Hi All, I am reading Webservice endpoint from RMH book and only difference between Servlet endpoint and EJB endpoint is that it says using EJB endpoint we can take advantages of transaction management. My question is servlet endpoint can also take advantage of transaction management ? Is there any other difference between them? Please help
Thanks in advance Apratim SCJP 1.5 SCEA Part I Mission SCJWS
I dont know how servlets can handle transaction management !!! According to me servlets cant handle transaction by itself. But anyways when compared to servlets in EJB transaction management is superior in EJB the transaction management is totally declarative. You can declare transaction attributes in ejb-jar.xml More over EJB container can handle transaction more effeciantly than we manually handle the transaction.
Originally posted by Apratim Khandalkar: it says using EJB endpoint we can take advantages of transaction management.
The EJB can use transaction management for itself when it calls other EJBs - that doesn't mean that there is transaction management across the web service link using HTTP/SOAP. In other words, when a web service client calls an EJB-based web service it calls it as a web service client - not an EJB client, so there is no propagation of EJB transactions from the client over the HTTP/SOAP link.
Support of web service transactions requires additional protocols (example) which do not necessarily integrate with EJB transactions. That means that the web service EJB starts and ends the transaction without involving the client. Furthermore two-phase commits are considered a form of tight-coupling with web services - usually compensation is considered more loosely coupled. Your Coffee Shop Doesn�t Use Two-Phase Commit (PDF)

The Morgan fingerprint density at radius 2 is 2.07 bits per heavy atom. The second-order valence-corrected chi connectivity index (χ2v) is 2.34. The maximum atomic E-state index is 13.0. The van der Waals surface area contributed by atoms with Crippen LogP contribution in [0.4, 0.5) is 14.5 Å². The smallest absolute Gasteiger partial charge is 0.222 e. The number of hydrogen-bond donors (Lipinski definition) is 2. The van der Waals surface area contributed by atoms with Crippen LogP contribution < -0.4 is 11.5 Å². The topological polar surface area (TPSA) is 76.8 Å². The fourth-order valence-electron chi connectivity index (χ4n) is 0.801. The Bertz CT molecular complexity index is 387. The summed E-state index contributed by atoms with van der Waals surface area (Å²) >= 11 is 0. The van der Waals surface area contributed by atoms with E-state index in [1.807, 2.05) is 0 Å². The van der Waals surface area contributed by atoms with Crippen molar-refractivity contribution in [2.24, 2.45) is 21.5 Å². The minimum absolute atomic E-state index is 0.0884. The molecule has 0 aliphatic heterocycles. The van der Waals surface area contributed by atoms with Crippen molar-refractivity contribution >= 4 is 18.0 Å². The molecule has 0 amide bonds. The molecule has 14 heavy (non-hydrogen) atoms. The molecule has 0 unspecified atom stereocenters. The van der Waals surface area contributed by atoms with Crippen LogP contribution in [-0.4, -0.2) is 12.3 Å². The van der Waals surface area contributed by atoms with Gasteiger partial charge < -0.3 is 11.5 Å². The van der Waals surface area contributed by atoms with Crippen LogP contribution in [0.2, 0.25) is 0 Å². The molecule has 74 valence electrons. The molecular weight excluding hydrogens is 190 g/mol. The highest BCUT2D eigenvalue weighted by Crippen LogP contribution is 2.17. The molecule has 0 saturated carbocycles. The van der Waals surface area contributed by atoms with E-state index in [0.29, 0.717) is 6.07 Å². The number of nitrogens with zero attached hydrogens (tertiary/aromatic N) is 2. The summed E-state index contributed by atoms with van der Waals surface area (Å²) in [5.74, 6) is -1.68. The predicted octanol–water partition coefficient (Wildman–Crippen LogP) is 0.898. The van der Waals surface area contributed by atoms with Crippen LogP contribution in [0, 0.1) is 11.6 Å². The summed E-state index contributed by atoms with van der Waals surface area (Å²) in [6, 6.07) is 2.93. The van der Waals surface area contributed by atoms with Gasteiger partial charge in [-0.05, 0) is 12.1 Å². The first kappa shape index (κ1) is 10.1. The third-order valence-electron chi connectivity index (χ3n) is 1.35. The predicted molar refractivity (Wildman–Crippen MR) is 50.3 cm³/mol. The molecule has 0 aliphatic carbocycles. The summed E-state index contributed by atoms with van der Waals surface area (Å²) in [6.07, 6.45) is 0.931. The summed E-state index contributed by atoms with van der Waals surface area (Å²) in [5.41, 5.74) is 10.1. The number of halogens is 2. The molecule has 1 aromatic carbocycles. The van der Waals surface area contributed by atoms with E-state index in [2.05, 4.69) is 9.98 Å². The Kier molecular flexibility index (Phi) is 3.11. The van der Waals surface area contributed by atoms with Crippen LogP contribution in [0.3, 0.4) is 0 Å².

My question is servlet endpoint can also take advantage of transaction management ?
Not directly. But nothing is stopping the servlet from using an EJB that uses transaction management for itself which is all that an EJB based endpoint can do. [ March 02, 2008: Message edited by: Peer Reynders ]
an other difference is that webservices based on servlets are session aware and webservices based on ejb's arent.
webservices based on ejb's can use declarative authorization, and servlets cant.
ejb's have better support for concurrent service calls (there will be ony 1 servlet to handle the service calls and there can be multiple instances of the ejb in a pool to handle the service calls)
together with the already mentioned declarative transactions of ejb's that makes the 4 major differences
(scjp, scwcd, scbcd, scdjws) what's next? scea!
Joined: Jan 09, 2006
Hi All, Thank you for your reply.But I am wondering how the non-java client might call EJB endpoint based webservice. Please help
Thanks in Advance
Apratim SCJP 1.5 SCEA Part I Missin SCDJWS
Joined: Aug 19, 2005
Originally posted by Apratim Khandalkar: But I am wondering how the non-java client might call EJB endpoint based webservice.
The point is that the client (java or non-java) calls the endpoint as a web service client (not as an ejb-client). To the client it makes no difference whether the endpoint is implemented as a servlet-based endpoint or an ejb-based endpoint. The ejb-based endpoint can take advantage of ejb features in its own processing and when it interacts with other parts of the application server - it cannot use ejb features in its interaction with the web services client. That also means that an ejb component that happens to be a web services client cannot expect its transactions and security credentials to propagate over the HTTP/SOAP link.